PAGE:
MVB, speech in the United States Senate on the introduction of a proposition to amend the Constitution of the United States, in relation to the choice of President and Vice President, 28 December, 1823

MVB, speech in the United States Senate on the introduction of a proposition to amend the Constitution of the United States, in relation to the choice of President and Vice President, 28 December, 1823

Extract from a speech delivered by Martin Van Buren, in the Senate of the United States, on the 28th December 1823, on the introduction of a proposition to amend the Constitution of the United States in relation to the choice of President and Vice President. Reported for the National Intelligencer.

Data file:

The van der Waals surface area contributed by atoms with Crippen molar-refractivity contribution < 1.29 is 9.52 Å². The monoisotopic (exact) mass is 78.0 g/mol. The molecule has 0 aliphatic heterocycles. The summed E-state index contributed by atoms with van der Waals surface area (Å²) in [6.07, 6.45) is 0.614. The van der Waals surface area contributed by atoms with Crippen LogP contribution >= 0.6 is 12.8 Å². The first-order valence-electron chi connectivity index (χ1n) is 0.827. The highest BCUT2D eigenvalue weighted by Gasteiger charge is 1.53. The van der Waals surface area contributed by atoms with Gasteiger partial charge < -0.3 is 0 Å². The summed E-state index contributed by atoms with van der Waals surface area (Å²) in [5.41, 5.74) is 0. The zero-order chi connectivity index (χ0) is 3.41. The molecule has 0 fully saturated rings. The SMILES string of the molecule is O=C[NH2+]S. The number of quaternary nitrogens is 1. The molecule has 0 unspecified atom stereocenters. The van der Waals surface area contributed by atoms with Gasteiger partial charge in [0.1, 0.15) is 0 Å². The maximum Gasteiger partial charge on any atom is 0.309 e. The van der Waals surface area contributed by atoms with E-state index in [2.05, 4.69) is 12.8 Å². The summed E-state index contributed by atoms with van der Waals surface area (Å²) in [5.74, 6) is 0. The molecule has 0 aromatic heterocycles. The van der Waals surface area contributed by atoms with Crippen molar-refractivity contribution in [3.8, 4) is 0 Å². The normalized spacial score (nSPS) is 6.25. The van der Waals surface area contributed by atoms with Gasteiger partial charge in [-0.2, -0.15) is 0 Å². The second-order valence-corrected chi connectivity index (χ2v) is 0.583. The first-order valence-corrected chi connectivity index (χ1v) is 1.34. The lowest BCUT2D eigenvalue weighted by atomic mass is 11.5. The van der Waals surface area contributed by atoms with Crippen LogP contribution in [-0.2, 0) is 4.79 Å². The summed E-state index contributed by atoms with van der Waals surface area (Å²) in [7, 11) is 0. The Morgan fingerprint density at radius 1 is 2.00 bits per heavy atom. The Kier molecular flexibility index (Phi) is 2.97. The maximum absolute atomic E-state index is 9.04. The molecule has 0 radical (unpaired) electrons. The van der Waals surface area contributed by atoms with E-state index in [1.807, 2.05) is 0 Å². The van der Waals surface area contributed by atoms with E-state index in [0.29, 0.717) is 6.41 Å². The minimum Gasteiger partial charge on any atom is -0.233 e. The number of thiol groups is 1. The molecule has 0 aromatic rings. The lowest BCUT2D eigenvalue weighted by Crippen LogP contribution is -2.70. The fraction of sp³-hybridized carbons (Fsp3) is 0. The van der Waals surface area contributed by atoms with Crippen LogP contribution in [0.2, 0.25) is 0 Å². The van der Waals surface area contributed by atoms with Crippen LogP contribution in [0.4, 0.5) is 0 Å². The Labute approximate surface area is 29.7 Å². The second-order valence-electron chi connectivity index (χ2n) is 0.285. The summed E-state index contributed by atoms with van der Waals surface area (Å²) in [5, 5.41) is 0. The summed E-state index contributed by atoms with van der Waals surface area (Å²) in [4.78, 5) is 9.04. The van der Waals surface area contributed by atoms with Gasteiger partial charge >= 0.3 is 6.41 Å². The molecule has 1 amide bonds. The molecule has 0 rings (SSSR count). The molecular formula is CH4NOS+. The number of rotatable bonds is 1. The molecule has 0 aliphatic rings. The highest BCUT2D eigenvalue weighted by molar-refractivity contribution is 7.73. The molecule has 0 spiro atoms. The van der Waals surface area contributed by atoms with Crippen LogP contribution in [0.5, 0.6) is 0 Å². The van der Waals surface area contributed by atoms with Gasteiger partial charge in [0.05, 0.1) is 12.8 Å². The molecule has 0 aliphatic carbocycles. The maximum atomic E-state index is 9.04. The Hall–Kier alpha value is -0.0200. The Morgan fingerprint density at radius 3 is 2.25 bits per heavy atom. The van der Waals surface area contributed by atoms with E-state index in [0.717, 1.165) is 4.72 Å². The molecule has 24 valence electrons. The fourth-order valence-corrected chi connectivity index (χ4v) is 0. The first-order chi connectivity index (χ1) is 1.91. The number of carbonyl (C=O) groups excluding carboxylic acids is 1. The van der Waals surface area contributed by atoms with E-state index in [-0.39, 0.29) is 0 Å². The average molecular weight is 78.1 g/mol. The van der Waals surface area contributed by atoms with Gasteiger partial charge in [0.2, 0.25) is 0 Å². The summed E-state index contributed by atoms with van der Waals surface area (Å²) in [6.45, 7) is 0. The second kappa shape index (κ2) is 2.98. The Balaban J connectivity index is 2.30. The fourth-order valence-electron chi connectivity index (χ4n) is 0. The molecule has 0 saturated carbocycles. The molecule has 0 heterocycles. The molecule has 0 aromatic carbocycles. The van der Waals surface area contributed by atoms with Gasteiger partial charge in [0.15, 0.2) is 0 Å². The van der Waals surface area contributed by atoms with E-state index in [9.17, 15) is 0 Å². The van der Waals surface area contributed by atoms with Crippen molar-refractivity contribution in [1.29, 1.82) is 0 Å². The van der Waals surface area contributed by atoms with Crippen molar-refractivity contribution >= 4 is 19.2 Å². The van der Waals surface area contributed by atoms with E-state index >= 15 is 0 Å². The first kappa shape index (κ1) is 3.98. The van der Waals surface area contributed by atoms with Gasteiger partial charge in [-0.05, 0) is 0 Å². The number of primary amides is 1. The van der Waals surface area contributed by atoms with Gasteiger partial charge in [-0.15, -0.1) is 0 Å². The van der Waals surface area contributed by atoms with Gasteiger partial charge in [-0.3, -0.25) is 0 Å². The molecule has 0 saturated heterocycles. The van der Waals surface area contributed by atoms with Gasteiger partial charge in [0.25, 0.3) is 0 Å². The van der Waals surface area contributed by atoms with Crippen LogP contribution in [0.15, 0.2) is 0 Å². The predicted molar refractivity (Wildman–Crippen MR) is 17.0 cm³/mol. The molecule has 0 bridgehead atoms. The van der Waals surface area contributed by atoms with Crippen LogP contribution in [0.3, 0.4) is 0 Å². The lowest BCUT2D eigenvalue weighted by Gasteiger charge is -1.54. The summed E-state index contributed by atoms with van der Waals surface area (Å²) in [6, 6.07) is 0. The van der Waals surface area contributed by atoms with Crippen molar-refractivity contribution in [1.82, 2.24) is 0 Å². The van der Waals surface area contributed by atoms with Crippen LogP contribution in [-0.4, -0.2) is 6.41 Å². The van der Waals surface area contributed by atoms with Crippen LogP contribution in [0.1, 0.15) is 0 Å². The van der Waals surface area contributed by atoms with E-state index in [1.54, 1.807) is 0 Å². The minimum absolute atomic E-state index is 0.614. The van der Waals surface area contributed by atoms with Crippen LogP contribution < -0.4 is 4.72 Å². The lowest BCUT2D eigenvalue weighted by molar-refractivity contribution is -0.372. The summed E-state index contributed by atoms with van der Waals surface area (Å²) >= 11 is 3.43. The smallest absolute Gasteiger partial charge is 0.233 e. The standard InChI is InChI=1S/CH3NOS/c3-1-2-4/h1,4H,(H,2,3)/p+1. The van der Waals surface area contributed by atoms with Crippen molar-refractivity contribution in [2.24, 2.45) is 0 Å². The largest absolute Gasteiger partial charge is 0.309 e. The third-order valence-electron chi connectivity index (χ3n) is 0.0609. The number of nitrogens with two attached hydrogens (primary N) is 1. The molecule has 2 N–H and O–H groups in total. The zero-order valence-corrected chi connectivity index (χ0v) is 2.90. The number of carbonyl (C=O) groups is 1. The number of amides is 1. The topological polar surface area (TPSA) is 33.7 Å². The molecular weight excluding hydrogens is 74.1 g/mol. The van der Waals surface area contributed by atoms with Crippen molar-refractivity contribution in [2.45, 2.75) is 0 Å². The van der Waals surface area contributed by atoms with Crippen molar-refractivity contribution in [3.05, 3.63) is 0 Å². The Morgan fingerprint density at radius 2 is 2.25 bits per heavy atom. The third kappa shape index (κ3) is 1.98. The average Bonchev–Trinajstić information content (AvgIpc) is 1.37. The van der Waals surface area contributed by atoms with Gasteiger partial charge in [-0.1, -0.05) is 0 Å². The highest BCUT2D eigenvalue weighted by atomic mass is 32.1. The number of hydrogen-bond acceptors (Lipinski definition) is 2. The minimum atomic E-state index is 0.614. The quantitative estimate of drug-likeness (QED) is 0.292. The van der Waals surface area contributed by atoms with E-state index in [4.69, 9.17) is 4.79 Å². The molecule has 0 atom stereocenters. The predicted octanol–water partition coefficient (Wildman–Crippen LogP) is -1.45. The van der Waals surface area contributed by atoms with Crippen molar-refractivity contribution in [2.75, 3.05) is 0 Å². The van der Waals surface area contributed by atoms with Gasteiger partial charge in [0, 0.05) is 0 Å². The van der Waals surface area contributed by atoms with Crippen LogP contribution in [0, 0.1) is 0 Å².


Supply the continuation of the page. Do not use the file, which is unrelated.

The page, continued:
Having said this much upon that branch of the subject, Mr. V. B. would proceed to state briefly, another point, in which the proposition he offered differed essentially from the others proposed, and in which difference was involved a principle in the Government, as important, in his view, as any which had for sometime been discussed on that floor. In doing so, it was a subject of gratification to him, that this principle had no reference to the relative and conflicting interests of the States in the confederacy, but looked equally to the welfare and security of all. To a correct understanding of the point he wished to present, it became necessary to take a brief view of the principle upon, and the circumstances under which, our present form of Government was established. Under the articles of confederation, the representation of each State in the General Government was equal. The Union was in all respects purely Federal, a league of sovereign States upon equal terms. To remedy certain defects, by supplying certain powers, the convention which framed the present Constitution was called. That convention, it is now well known, was immediately divided into parties, on the interesting question of the extent of power to be given to the new Government: whether it should be federal or national: whether dependent upon, or independent of the State Governments. It is equally well known, that that point, after having several times arrested the proceedings of the convention, and threatened a dissolution of the Confederation, subsequently divided the People of the States, on the question of ratification. He might add, that with the superadded question of what powers might have been given by the Constitution to General Government, to the agitation of which the feelings which sprung out in the Convention greatly contributed, it had continued to divide the People of this country down to the present period. The party in the Convention in favor of a more energetic Government, being unable to carry, or, if able, unwilling to hazard the success of the plan with the States, a middle course was agreed upon. That was, that the Government should be neither federal or national, but a mixture of both. That of the Legislative Department, one branch, the House of Representatives should be wholly national, and the other, the Senate, wholly federal. That, in the choice of the Executive, both interests should be regarded, and that the Judicial should be organized by the other two. But to quiet effectually the apprehensions of the advocates for the rights and interests of the States, it was provided that the General Government should be made entirely dependent for its continuance, on the will and pleasure of the State Governments. Hence, it was decided that the House of Representatives should be apportioned among the States, with reference to their population, and chosen by the People; and power was given to Congress to regulate and secure their choice, independent of, and beyond the control of the State Governments. That the Senate should be chosen exclusively by the State Legislatures, and that the choice of the electors of President and Vice President, although the principle of their apportionment was established by the Constitution, should, in all respect, except the time of their appointment and of their meeting, be under the exclusive control of the Legislatures of the several States. The scheme of government thus formed, was submitted to the People of the respetive States, through their Legislatures, for ratification. For a season its ratification was warmly opposed in almost every State. Although the control over the choise of but one branch of one department of the Government, was vested in Congress, danger to the rights of the States was every where apprehended, and the question of the ratification of the Constitution rendered extremely doubtful.